Two cantatas alternated with two pastrorales in the first half. Pfleger’s cantata Mache dich auf, werde licht! (Arise, shine!) is assembled from various Biblical passages and divided among the four singers, who are identified in Latin as “Jewish church,” “baby Jesus,” “Place of the Magi,” and “God through the prophets”—hence, symbolic characters rather than dramatic figures. The piece moves between recitative-like passages and more flowing sections approaching the later da capo aria.
Telemann’s Der mit Sünden beleidigte Heiland (The Savior, afflicted by sins) is in the later style, with two arias surrounding a recitative. It featured the expressive singing of soprano Jessica Petrus with obbligato flute and violin in the arias. As is typical in a solo cantata of this layout, the first aria is somberly expressive, describing Jesus taking on himself the sins of the world. The recitative’s text motivates a strong contrast in the second aria, an expression of joyous confidence. Petrus represented both moods with great warmth.
Graupner’s cantata Das Volk so im Finstern wandelts (The people that walked in darkness), a recent discovery by Ryan and Stumpf, which they prepared for this performance, believed to the first in modern times, brought the show to a colorful conclusion. The ensemble’s dedication to finding overlooked music that deserves to be heard brings much pleasure. Moreover, after finding such works and editing them, they post the music on their website so for other groups to share.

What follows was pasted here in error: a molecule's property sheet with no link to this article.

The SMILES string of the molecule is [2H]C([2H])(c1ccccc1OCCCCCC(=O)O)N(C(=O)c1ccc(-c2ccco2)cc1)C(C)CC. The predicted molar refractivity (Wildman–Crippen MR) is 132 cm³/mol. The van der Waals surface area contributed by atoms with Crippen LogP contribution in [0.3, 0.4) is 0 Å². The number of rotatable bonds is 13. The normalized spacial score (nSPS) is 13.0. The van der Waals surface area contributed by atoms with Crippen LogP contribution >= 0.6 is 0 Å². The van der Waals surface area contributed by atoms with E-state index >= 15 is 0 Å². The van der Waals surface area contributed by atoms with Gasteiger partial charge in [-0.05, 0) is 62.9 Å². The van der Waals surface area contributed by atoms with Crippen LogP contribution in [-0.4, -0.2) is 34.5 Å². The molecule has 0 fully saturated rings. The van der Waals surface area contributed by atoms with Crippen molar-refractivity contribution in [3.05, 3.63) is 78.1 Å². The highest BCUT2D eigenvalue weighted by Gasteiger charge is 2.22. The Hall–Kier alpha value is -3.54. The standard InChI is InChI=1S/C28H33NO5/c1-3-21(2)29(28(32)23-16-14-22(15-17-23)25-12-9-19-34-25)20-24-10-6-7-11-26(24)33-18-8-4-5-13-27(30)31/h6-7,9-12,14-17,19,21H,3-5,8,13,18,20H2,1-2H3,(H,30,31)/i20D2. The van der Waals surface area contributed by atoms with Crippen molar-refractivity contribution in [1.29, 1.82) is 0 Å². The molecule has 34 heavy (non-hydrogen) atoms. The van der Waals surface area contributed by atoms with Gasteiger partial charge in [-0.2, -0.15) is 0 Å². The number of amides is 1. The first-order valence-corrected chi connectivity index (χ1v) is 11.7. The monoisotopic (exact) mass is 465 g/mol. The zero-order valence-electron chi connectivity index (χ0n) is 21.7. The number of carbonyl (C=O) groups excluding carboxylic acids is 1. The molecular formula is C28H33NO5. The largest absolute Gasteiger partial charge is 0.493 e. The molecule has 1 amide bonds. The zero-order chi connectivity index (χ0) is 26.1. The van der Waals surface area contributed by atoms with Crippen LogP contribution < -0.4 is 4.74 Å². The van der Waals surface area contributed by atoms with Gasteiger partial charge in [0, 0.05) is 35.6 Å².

Intended for Epiphany (which is after Christmas, but still part of the season, that celebrates the arrival of the Magi) is exceptionally satisfying, Graupner’s cantata, begins with a setting of the Psalm phrase “The people that walked in darkness have seen a great light.” The composer represents the darkness in a low-pitched steady pulsing suggestive of a walking pace, exploding into a bright major-key sonority with the coming of the “great light.” It is different in detail, and employs much smaller forces, but this magical moment almost anticipates the great outburst of light at the opening of Haydn’s Creation.
The next “aria” is actually a duet for tenor and baritone—praise for the night that has passed and the vision for the morning star, which has begun to “twinkle” (prangen). The voices of McStoots and McFerrin make a lively duet, in which the baritone (whose earlier part ran essentially low and sustained as a continuo) suddenly breaks out in a richly ornamented expression of the twinkling star. The alto comes next, with an aria urging haste in following the star. Sophie Michaux and flutist Suzanne Stumpf “hastened” with elegant and joyous roulades. The closing chorale, as in the more familiar Bach cantatas, with all four voices and accompanying instruments, concluded with harmonic and theological solidity.
Telemann composed some 1700 cantatas, and Graupner about 1000. Probably no one knows them all, but Musicians of the Old Post Road’s fine traversals gave a welcome taste of many seeming forgotten treasures.
Steven Ledbetter is a freelance writer and lecturer on music. He got his BA from Pomona College and PhD from NYU in Musicology. He taught at Dartmouth College in the 1970s, then became program annotator at the Boston Symphony Orchestra from 1979 to 1997.